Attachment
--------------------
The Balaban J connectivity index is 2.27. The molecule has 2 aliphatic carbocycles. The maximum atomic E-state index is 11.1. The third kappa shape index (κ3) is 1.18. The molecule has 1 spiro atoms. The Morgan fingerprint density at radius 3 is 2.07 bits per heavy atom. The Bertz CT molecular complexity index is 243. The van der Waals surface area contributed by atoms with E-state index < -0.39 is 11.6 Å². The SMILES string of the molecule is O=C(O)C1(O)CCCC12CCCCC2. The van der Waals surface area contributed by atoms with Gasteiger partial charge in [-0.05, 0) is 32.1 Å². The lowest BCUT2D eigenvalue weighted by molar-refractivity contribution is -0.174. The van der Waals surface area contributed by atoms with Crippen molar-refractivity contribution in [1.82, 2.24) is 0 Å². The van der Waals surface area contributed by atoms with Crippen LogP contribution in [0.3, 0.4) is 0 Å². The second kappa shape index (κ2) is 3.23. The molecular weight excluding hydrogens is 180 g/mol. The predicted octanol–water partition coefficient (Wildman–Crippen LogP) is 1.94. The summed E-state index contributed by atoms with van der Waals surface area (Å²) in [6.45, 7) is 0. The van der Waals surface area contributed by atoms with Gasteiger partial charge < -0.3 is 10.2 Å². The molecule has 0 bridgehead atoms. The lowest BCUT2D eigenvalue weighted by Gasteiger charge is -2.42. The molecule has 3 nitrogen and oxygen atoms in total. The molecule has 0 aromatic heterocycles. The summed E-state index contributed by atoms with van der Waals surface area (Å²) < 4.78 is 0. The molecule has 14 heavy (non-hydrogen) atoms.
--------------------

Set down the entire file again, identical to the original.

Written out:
The Balaban J connectivity index is 2.27. The molecule has 2 aliphatic carbocycles. The maximum atomic E-state index is 11.1. The third kappa shape index (κ3) is 1.18. The molecule has 1 spiro atoms. The Morgan fingerprint density at radius 3 is 2.07 bits per heavy atom. The Bertz CT molecular complexity index is 243. The van der Waals surface area contributed by atoms with E-state index < -0.39 is 11.6 Å². The SMILES string of the molecule is O=C(O)C1(O)CCCC12CCCCC2. The van der Waals surface area contributed by atoms with Gasteiger partial charge in [-0.05, 0) is 32.1 Å². The lowest BCUT2D eigenvalue weighted by molar-refractivity contribution is -0.174. The van der Waals surface area contributed by atoms with Crippen molar-refractivity contribution in [1.82, 2.24) is 0 Å². The van der Waals surface area contributed by atoms with Crippen LogP contribution in [0.3, 0.4) is 0 Å². The second kappa shape index (κ2) is 3.23. The molecular weight excluding hydrogens is 180 g/mol. The predicted octanol–water partition coefficient (Wildman–Crippen LogP) is 1.94. The summed E-state index contributed by atoms with van der Waals surface area (Å²) in [6.45, 7) is 0. The van der Waals surface area contributed by atoms with Gasteiger partial charge < -0.3 is 10.2 Å². The molecule has 0 bridgehead atoms. The lowest BCUT2D eigenvalue weighted by Gasteiger charge is -2.42. The molecule has 3 nitrogen and oxygen atoms in total. The molecule has 0 aromatic heterocycles. The summed E-state index contributed by atoms with van der Waals surface area (Å²) < 4.78 is 0. The molecule has 14 heavy (non-hydrogen) atoms.